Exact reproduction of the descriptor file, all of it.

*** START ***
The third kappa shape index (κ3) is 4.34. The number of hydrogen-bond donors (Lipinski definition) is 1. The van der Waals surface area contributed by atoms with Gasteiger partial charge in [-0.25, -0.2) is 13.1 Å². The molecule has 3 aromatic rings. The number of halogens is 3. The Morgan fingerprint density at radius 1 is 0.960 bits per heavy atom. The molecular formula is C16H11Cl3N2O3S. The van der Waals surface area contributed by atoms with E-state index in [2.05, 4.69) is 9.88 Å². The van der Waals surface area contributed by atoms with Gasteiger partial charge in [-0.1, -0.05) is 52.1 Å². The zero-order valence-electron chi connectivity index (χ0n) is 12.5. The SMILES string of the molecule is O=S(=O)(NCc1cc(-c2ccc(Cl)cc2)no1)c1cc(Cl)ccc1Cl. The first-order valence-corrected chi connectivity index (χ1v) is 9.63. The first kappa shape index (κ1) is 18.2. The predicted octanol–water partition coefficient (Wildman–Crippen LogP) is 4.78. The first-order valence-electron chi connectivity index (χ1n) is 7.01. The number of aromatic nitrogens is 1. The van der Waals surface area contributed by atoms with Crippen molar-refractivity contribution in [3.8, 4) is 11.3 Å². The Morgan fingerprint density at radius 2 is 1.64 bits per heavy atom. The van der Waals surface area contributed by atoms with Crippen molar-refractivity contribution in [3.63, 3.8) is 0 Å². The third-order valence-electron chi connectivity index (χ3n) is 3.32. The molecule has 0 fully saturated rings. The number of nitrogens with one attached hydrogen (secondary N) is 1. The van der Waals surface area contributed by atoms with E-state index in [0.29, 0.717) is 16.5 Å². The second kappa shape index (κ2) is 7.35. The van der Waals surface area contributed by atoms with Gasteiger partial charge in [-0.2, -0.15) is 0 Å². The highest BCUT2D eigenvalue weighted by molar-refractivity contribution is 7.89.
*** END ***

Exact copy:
The third kappa shape index (κ3) is 4.34. The number of hydrogen-bond donors (Lipinski definition) is 1. The van der Waals surface area contributed by atoms with Gasteiger partial charge in [-0.25, -0.2) is 13.1 Å². The molecule has 3 aromatic rings. The number of halogens is 3. The Morgan fingerprint density at radius 1 is 0.960 bits per heavy atom. The molecular formula is C16H11Cl3N2O3S. The van der Waals surface area contributed by atoms with E-state index in [2.05, 4.69) is 9.88 Å². The van der Waals surface area contributed by atoms with Gasteiger partial charge in [-0.1, -0.05) is 52.1 Å². The zero-order valence-electron chi connectivity index (χ0n) is 12.5. The SMILES string of the molecule is O=S(=O)(NCc1cc(-c2ccc(Cl)cc2)no1)c1cc(Cl)ccc1Cl. The first-order valence-corrected chi connectivity index (χ1v) is 9.63. The first kappa shape index (κ1) is 18.2. The predicted octanol–water partition coefficient (Wildman–Crippen LogP) is 4.78. The first-order valence-electron chi connectivity index (χ1n) is 7.01. The number of aromatic nitrogens is 1. The van der Waals surface area contributed by atoms with Crippen molar-refractivity contribution in [3.8, 4) is 11.3 Å². The Morgan fingerprint density at radius 2 is 1.64 bits per heavy atom. The van der Waals surface area contributed by atoms with Crippen molar-refractivity contribution in [3.63, 3.8) is 0 Å². The third-order valence-electron chi connectivity index (χ3n) is 3.32. The molecule has 0 fully saturated rings. The number of nitrogens with one attached hydrogen (secondary N) is 1. The van der Waals surface area contributed by atoms with E-state index in [0.29, 0.717) is 16.5 Å². The second kappa shape index (κ2) is 7.35. The van der Waals surface area contributed by atoms with Gasteiger partial charge in [-0.2, -0.15) is 0 Å². The highest BCUT2D eigenvalue weighted by molar-refractivity contribution is 7.89.